Neanderthals used resin to glue stone tools to the handles

An interesting discovery was made by a group of researchers at the University of Colorado at Boulder, in collaboration with other international institutions including the University of Pisa, who examined some findings from two Italian caves.

Researchers have discovered one of the first known examples, in terms of findings in Europe, of using glue for the construction of more profitable stone tools. It is technological progress not to be underestimated.

The researchers found that Neanderthals living in Europe in the period between 55,000 and 40,000 years ago used to collect pine resin which they then used to glue stone tools with wooden or bone handles. The findings, represented by more than a thousand stone tools, were made in the Grotta del Fossellone and in the Grotta di Sant’Agostino, near the coast of Lazio in Italy.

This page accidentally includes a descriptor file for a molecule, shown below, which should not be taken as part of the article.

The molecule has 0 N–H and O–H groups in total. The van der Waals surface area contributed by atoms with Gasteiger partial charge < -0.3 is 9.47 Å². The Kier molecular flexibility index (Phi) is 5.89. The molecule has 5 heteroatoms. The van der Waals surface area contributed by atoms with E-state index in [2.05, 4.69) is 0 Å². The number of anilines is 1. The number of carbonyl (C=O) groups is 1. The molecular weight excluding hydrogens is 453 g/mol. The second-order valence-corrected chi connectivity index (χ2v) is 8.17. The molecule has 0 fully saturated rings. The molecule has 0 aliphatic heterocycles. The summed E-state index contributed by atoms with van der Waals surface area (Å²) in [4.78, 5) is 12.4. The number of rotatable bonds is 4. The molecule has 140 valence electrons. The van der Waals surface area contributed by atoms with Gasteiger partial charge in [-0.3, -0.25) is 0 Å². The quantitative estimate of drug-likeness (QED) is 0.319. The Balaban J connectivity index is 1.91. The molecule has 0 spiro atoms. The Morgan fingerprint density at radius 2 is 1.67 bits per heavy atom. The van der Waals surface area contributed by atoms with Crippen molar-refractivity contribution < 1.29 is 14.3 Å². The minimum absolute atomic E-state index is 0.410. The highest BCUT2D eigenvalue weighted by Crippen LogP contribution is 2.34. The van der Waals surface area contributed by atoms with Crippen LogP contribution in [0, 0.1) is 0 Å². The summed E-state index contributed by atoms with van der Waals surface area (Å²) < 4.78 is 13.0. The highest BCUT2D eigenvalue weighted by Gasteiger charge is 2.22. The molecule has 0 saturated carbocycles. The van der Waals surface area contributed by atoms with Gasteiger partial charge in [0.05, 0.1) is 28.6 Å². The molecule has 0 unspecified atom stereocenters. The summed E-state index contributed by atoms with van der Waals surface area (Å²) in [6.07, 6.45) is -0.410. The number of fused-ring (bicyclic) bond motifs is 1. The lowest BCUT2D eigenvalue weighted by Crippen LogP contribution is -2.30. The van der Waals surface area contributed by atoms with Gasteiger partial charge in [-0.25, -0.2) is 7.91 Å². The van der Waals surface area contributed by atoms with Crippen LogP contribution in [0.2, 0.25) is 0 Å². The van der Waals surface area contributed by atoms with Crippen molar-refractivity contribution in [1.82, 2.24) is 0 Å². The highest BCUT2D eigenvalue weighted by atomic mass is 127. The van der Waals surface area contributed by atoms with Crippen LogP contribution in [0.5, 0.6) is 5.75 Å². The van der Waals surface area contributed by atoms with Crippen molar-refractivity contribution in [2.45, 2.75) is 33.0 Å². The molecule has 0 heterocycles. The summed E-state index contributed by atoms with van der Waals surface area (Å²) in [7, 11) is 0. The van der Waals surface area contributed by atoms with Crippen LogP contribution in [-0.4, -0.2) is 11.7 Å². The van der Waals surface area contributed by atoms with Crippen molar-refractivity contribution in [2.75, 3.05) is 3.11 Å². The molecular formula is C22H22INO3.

In these caves many Neanderthals lived in the middle Paleolithic period, which is several thousand years before Homo sapiens placed foot on the European continent. During the research, Paola Villa found traces of what looked like an adhesive used to hold the instrument attached to its handle.

The analysis, carried out by Ilaria Degano of the University of Pisa, confirmed that it was local pine resin mixed with beeswax. This latest study shows how intelligent Neanderthals were, in the collective imagination, perhaps inappropriately, usually seen as cruder and less incapable than Homo sapiens.